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    Can the peridot find its place in popular culture?

    As Fuli Gemstone prepares to open its new peridot mine in northeastern China, it argues for a reappraisal of the vibrant green jewel.
    Fuli Gemstones at GemGenève. Photo: Fuli Gemstones
      Published   in Hard Luxury

    Diamonds are a girl’s best friend, the ruby is the king of precious stones, and sapphire engagement rings have adorned the paws of A-listers like Elizabeth Taylor, Kate Middleton, and Victoria Beckham. What’s the peridot's story?

    Despite the yellowy-green stone being the only gem other than diamond that is formed in the Earth’s mantle, August’s birthstone has never truly achieved mainstream esteem in the fine jewelry industry.

    However, a new producer and supplier of the vibrant iron and magnesium-concoction, UK mining company Fuli Gemstones, is hoping to change that.

    The August birthstone has not seen full appreciation across the fashion industry, with designers seldom incorporating it into collections. Photo: Fuli Gemstones
    The August birthstone has not seen full appreciation across the fashion industry, with designers seldom incorporating it into collections. Photo: Fuli Gemstones

    Located in the Changbai Mountains of Northeastern China, the company’s glowing-peridot Yiqisong Nanshan mine — the world's largest known peridot deposit — is set to open for business in 2024 and is aiming to be the world’s first zero-waste colored gemstone mine

    Fuli Gemstone CMO Pia Tonna explains to Jing Daily in an interview that the top 9 percent of stones would probably end up in high jewelry suites, then the rest will be great for emerging designers and more accessible price-points.

    "Peridot became forgotten. It was really popular up until the Edwardian times. But as soon as you lose any consistent supply of a gemstone, it falls off the radar. When there was a supply of peridot, it got adopted by the suffragettes and some pioneering designers like Suzanne Belperron,” says London-based Tonna.

    In a bid to ignite interest in China in the gemstone, which is currently considered semi-precious, and is therefore deemed less valuable than the four major stones (diamonds, sapphires, emeralds, and rubies), Fuli Gemstones has just opened the Peridot, Hope for the Future exhibition at Shenzhen Jewelery Museum. The main aim of the exhibition being to re-introduce the peridot, from the history of it being known to drive away evil spirits, to recent projects such as the Stephen Webster-designed Magnipheasant collar.

    Sustainability quest#

    Convincing luxury consumers in China, who often prioritize historical luxury reputation, to embrace the overlooked gemstone, is a challenge. One factor is for sure; fine jewelry is fertile ground for growth.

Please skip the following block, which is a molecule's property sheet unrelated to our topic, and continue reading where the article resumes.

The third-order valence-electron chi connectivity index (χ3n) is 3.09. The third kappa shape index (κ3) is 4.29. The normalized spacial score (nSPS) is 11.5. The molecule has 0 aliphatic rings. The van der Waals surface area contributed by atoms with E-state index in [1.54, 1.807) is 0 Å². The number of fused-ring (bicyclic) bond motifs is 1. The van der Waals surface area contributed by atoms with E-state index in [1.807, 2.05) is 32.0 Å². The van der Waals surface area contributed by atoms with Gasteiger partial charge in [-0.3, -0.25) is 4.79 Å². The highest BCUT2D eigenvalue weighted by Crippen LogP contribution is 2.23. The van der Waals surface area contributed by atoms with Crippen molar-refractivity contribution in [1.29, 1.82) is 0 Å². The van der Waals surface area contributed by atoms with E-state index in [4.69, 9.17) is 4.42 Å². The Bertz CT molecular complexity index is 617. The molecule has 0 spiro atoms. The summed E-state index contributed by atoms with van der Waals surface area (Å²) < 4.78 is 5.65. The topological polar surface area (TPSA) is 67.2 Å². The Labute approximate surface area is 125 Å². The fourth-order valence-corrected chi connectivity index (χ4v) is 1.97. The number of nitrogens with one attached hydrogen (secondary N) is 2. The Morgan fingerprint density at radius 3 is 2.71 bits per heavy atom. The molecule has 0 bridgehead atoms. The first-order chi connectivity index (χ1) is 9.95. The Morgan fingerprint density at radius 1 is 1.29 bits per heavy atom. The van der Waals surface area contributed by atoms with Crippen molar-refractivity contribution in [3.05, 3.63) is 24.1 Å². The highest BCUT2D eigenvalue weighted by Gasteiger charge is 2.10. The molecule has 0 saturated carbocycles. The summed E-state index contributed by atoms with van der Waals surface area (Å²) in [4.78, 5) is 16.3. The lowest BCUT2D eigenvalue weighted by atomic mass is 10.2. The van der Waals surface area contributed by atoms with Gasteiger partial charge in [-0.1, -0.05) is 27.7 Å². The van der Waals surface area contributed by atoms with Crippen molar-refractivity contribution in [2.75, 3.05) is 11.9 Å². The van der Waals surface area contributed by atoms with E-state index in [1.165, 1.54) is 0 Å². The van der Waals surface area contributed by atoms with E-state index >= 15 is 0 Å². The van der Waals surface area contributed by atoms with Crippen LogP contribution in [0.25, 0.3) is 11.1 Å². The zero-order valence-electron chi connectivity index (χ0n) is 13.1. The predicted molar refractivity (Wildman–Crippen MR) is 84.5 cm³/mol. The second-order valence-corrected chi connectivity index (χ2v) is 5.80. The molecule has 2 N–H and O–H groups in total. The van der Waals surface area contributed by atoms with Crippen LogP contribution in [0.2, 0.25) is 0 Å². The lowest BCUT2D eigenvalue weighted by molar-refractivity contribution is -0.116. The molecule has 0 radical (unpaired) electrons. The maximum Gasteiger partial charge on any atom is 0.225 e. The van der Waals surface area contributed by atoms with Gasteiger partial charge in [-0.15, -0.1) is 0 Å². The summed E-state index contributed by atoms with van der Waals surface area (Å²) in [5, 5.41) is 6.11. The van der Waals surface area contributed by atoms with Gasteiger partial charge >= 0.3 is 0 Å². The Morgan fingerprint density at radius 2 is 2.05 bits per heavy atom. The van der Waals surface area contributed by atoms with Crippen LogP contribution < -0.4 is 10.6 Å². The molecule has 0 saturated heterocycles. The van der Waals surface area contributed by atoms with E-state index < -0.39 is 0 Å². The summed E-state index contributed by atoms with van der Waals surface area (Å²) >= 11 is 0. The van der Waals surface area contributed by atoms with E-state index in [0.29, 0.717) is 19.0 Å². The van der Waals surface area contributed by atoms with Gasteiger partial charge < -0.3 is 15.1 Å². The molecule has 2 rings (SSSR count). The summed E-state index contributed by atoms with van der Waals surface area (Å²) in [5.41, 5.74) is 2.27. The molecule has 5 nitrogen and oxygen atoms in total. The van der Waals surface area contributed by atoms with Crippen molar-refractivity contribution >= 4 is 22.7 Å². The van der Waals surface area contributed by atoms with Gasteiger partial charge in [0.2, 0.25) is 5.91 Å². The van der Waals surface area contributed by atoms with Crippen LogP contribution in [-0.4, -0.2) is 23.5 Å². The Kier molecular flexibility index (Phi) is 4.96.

The sector is currently valued at just below 270 billion, and is projected to expand at a CAGR of 8.5 percent to 518 billion by 2030, growth driven by millennial and Generation Z consumers. Therefore, peridot must align with this young demographic’s values in terms of sustainability, which is a hurdle for a stone that’s dug out of the ground.

    Tonna says that environmental protection is at the core of the business’ strategy. When mining peridot, the byproducts of olivine and basalt which are formed are actually able to be used in other industries.

    “Basalt can be melted down into a fiber for electric cars or farming,” she says. “You can use olivine to sequester carbon. If we find a new way of mining, we are willing to share what we’ve learned. That’s one step forward, bringing the industry together and working together to make it better.”

    Elements of the jewelry industry have long been criticized for murky practices, including mining in war zones, producing so-called blood diamonds, and engaging in slavery. Fuli Gemstones’ products will be fully traceable.

    Changing tastes#

    As well as sustainability, millennial and Gen Z luxury consumers assert their individuality through their fashion choices. Yet, without the volume of pop culture references that other stones like diamonds have amassed, the peridot’s rebranding relies on forging a new narrative.

    For 2023, trend forecaster Jodie Marie Smith told Vogue in January that "less conventional color combinations'' were set to thrive. Led by multi-colored stones and chunky jewels, this year might just be the ultimate bouncepad for the Peridot to begin its resurgence.

    Rings set with multiple different stones, championing maximalism have been popular for a while now too, steered by their Instagrammability and contribution to self-expression.

    Fuli Gemstones has already collaborated with multiple designers to reinterpret the stone and its vibrant color. Seeing as the company is looking for more partners with plans for more labels to incorporate its jewels, consumers can expect to see more peridot products.

    Whether these will perform well is to be seen, though the combination of greater transparency and the popularity of fashion jewelry aesthetics puts the peridot in good stead.

    “It’s cutting-edge in a way, because it has been around for centuries, but has been forgotten about. So, if you’re not careful, it could get into the wrong hands and be put onto some cheap and nasty jewelry that would completely destroy its image,” says Tonna.

    Aiming for the cultural representation of rubies or diamonds will need the collaborative effort of Hollywood, the music industry, and most significantly, luxury fashion houses. Following Fuli Gemstone’s next steps will sure provide a vital lesson in how to grow the reputation of a precious stone, or adversely, how to potentially miss the opportunity of moulding a renewed symbol of contemporary culture.

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